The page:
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Drugs & Alcohol in the 21st Century: Theory, Behavior, and Policy examines the collective response to addictive behaviors in America, and its influence on the creation and implementation of national policy in the 20th and 21st century. A close look is given to America’s response to five drugs with ambiguous political histories – alcohol, cocaine, hallucinogens, marijuana, and opiates. The physical and psychological conditions that contribute to addictive behaviors are explored, as well as how those conditions impact individuals, families and communities. Responses from politicians, the alcohol and drug industry, citizens groups, and bureaucracies including law enforcement, public health, schools and colleges are discussed.
Features & Benefits
• Introduces a new policy process model, as well as a comparison of the three major policy options – criminalization, legalization, and harm reduction – for an in-depth analysis of effective solution methods.
• Supported by chapter case studies, allowing readers to apply the theoretical, psychological, sociological, and political issues discussed to these real-life situations.
• Written in a narrative style for ease of reading and improved comprehension.
• Contains a section on the philosophy of substance abuse for thought-provoking contemplation or discussion.
This book is intended for several audiences. First, it can be used as a primary text in separate undergraduate and graduate-level drug and alcohol policy classes. Secondly, the book can be used as a supplemental text in several courses: criminal justice, political science, psychology, public policy, and sociology. No prerequisites are anticipated for this text.
Dwight Vick, PhD-Assistant Professor and Graduate Director, Public Administration and Political Science, West Texas A&M University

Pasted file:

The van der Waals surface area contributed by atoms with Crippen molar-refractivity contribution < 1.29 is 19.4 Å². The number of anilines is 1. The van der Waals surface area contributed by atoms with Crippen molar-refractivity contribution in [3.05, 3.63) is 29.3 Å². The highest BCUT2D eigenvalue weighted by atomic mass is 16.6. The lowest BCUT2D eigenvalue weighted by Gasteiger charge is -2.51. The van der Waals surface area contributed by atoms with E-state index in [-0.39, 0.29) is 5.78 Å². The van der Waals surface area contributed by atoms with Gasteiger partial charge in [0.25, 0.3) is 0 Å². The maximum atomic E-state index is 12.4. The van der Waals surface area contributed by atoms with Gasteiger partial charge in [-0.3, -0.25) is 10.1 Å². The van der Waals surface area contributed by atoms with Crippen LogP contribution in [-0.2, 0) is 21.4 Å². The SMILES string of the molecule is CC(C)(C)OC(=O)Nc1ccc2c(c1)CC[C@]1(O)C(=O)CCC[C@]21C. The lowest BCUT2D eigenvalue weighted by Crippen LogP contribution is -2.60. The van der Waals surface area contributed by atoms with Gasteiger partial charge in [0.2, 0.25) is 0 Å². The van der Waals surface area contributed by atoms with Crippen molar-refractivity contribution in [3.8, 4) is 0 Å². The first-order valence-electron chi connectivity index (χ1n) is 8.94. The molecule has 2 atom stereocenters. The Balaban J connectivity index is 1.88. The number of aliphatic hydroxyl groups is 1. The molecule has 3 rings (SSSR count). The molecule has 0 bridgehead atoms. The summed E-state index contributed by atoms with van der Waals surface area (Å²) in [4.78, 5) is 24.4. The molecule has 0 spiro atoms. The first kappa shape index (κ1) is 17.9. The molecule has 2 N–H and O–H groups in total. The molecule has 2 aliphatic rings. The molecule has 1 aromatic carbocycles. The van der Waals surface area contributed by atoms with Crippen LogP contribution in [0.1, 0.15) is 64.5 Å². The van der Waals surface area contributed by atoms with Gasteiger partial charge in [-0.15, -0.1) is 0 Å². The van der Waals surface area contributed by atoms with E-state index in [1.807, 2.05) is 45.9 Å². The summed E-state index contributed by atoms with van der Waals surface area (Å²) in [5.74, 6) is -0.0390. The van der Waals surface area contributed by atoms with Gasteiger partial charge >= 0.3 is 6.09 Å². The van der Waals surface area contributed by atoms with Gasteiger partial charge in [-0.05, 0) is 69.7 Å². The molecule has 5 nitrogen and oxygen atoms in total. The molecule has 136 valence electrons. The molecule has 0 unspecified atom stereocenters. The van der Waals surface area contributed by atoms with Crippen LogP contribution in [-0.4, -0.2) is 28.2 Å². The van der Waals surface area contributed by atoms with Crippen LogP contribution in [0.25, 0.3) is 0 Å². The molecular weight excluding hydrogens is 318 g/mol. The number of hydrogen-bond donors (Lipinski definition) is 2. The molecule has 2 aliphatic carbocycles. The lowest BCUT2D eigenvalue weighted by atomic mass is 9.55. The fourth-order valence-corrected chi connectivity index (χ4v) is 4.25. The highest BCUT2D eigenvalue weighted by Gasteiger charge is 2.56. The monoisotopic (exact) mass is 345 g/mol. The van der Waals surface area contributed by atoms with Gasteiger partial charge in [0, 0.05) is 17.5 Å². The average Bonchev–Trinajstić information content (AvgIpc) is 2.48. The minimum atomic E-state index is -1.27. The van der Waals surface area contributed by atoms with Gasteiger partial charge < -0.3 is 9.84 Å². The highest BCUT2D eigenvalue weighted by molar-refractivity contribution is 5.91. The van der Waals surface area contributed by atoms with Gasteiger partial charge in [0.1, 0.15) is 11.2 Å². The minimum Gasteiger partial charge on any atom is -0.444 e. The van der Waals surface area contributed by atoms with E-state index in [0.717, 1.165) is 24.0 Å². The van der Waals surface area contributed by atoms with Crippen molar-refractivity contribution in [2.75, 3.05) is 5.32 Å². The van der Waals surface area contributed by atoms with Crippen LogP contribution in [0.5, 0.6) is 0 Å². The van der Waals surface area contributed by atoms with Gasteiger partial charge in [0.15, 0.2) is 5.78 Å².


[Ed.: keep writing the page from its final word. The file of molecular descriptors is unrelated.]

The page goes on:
Dwight Vick, PhD, is Assistant Professor and Graduate Director of Public Administration programs at West Texas A&M University. Holding an honorary rank of Lieutenant Colonel with the U.S. military, he has taught public administration courses for the past nine years. He earned a Master of Public Administration degree from the University of Memphis and a Ph.D. in Public Administration from the School of Public Affairs at Arizona State University. He also completed a one-year post-doctoral program at the Center for Substance Abuse and Addiction (CASAA) at the University of New Mexico.
Dr. Vick has researched and published several articles that have appeared in journals such as JAMA: Journal of the American Medical Association, Addiction, PA Times, Public Administration Review, International Journal of Harm Reduction, America in the 1990s and America in the 1930s. Dr. Vick is the editor of PB&J: Politics, Bureaucracy, and Justice, an online journal managed through WTAMU. He won the 2007 Best Article Award from the American Society for Public Administration for his work on federalism and the Katrina relief efforts in Biloxi, Mississippi. He has authored the first book on community-panel drug courts. Also, he is the 2010 national co-chairperson of the American Society for Public Administration conference in San Jose, California. He also serves on the organization’s National Council.
Considering himself to be both a practitioner and academic, Dr. Vick interned at various government agencies throughout his graduate experiences and early career: The White House during the Clinton administration; Congressman Ed Pastor of Arizona; the Arizona Department of Corrections; Maricopa County, Arizona’s Department of Public Health, and Woodbury County, Iowa’s Drug Court Program.